• Maintain a sufficient inventory of critical supplies that may be impacted by global shipping delays. Limited storage facilities such as freezers and especially liquid nitrogen cooled freezers should be surveyed to ensure there is space for transfer or storage of reagents and samples, if an emergency were to arise. It may be necessary to discard non-critical items to create sufficient storage.
  • Identify any research experiments that can be ramped down, curtailed, or delayed.
  • Ensure that you have access to contact information for your critical staff, confirm with staff how will you stay in communication (e.g., Slack, text, email, etc.).
  • Cross-train research staff to fill in for others who may be out sick or unable to come to work.
  • Review contingency plans and emergency procedures with researchers and staff.
  • Consider installing remote control monitoring devices for critical equipment (e.g., -80C freezers, liquid nitrogen storage dewars, incubators).
  • Develop a plan for preserving experiments with model organisms (other than the animals within the CARE plan). It is important for each individual research entity to consider the requirements for maintaining their models, if daily care and maintenance were not possible.
  • Plan now for return to normal operations – what needs to happen, who will do what functions, and planned communication to others for returning to full operating capacity.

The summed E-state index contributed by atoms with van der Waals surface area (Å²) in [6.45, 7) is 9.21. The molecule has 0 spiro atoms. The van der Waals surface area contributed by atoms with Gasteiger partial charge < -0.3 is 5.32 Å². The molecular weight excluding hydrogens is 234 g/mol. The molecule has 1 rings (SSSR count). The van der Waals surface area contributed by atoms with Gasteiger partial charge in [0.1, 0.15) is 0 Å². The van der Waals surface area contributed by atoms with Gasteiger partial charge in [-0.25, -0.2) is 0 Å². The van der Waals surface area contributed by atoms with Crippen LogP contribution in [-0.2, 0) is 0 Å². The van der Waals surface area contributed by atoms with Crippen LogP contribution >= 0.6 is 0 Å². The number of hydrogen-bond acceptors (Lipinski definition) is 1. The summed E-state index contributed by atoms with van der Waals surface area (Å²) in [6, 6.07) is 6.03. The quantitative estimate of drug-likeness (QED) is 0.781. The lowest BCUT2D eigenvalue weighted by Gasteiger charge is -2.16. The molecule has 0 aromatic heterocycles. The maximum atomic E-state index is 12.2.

• Avoid performing high-risk procedures alone. When working alone is necessary, exercise maximum caution, and use check-ins with another person before and after performing the work.
  • Ensure that high-risk materials (radioactive, biohazards, chemicals) are secured.
  • Consider Impact on Studies Involving Human Participants - In the event of a complete or partial university shutdown, disruptions could occur in planned visits with research participants enrolled in research studies. It is imperative that the safety of research participants is ensured. Work with the IRB and any involved external partners to develop contingencies plans as applicable. A few points that should be considered are:
    • Research with Human Participants can continue in the U.S., but domestic travel is strongly discouraged. It would be prudent to plan accordingly and find ways to interact with human participants by technical means (e.g. Zoom, Skype, etc.) rather than in person.
    • Students are prohibited from traveling to any international destination for Cornell-related research or scholarship until further notice. Students currently in international locations may remain there but any students, faculty and staff returning from a CDC Level 3 affected area [currently mainland China, South Korea, Italy and Iran], as well as from Japan, must undergo a quarantine of at least 14 days.
    • Visitor events and programming, including campus tours, have been cancelled, and research projects that bring groups of people together should be discouraged. It would be prudent to discourage bringing individuals such as infants, preschoolers and the elderly to campus at this time.
    • The general guidance of “social distancing” applies in the local area. It would be prudent to plan for requirements to assess the possibility of subjects being infected with COVID-19 or possible suspension of direct interaction with human subjects in the local area.

Announcements from the Office of the Vice Provost for Research